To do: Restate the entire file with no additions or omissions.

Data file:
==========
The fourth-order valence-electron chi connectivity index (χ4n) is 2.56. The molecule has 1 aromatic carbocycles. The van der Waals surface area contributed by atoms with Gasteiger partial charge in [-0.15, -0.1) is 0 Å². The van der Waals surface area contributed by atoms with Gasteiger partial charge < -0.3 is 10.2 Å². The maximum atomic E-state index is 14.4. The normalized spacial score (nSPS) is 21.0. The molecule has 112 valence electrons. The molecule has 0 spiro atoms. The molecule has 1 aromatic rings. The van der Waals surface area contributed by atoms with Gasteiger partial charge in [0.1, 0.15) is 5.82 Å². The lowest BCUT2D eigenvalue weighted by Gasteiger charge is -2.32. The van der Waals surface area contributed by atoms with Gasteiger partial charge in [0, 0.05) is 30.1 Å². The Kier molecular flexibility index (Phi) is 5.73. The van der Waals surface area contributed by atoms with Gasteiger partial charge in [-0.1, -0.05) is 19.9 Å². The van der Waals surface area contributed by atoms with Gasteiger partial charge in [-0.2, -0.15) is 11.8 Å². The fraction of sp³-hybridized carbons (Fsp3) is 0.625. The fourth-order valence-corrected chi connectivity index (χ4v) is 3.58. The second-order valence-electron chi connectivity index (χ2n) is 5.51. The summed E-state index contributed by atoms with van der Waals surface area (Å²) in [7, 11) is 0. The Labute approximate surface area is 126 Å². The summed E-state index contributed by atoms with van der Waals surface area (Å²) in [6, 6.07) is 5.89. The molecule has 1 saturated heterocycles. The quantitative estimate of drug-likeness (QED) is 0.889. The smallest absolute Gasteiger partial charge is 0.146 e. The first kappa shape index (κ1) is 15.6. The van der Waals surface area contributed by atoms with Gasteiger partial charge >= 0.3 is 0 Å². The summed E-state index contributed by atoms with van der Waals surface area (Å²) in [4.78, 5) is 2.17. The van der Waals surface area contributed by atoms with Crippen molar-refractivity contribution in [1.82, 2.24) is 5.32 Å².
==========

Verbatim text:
The fourth-order valence-electron chi connectivity index (χ4n) is 2.56. The molecule has 1 aromatic carbocycles. The van der Waals surface area contributed by atoms with Gasteiger partial charge in [-0.15, -0.1) is 0 Å². The van der Waals surface area contributed by atoms with Gasteiger partial charge < -0.3 is 10.2 Å². The maximum atomic E-state index is 14.4. The normalized spacial score (nSPS) is 21.0. The molecule has 112 valence electrons. The molecule has 0 spiro atoms. The molecule has 1 aromatic rings. The van der Waals surface area contributed by atoms with Gasteiger partial charge in [0.1, 0.15) is 5.82 Å². The lowest BCUT2D eigenvalue weighted by Gasteiger charge is -2.32. The van der Waals surface area contributed by atoms with Gasteiger partial charge in [0, 0.05) is 30.1 Å². The Kier molecular flexibility index (Phi) is 5.73. The van der Waals surface area contributed by atoms with Gasteiger partial charge in [-0.1, -0.05) is 19.9 Å². The van der Waals surface area contributed by atoms with Gasteiger partial charge in [-0.2, -0.15) is 11.8 Å². The fraction of sp³-hybridized carbons (Fsp3) is 0.625. The fourth-order valence-corrected chi connectivity index (χ4v) is 3.58. The second-order valence-electron chi connectivity index (χ2n) is 5.51. The summed E-state index contributed by atoms with van der Waals surface area (Å²) in [7, 11) is 0. The Labute approximate surface area is 126 Å². The summed E-state index contributed by atoms with van der Waals surface area (Å²) in [6, 6.07) is 5.89. The molecule has 1 saturated heterocycles. The quantitative estimate of drug-likeness (QED) is 0.889. The smallest absolute Gasteiger partial charge is 0.146 e. The first kappa shape index (κ1) is 15.6. The van der Waals surface area contributed by atoms with Gasteiger partial charge >= 0.3 is 0 Å². The summed E-state index contributed by atoms with van der Waals surface area (Å²) in [4.78, 5) is 2.17. The van der Waals surface area contributed by atoms with Crippen molar-refractivity contribution in [1.82, 2.24) is 5.32 Å².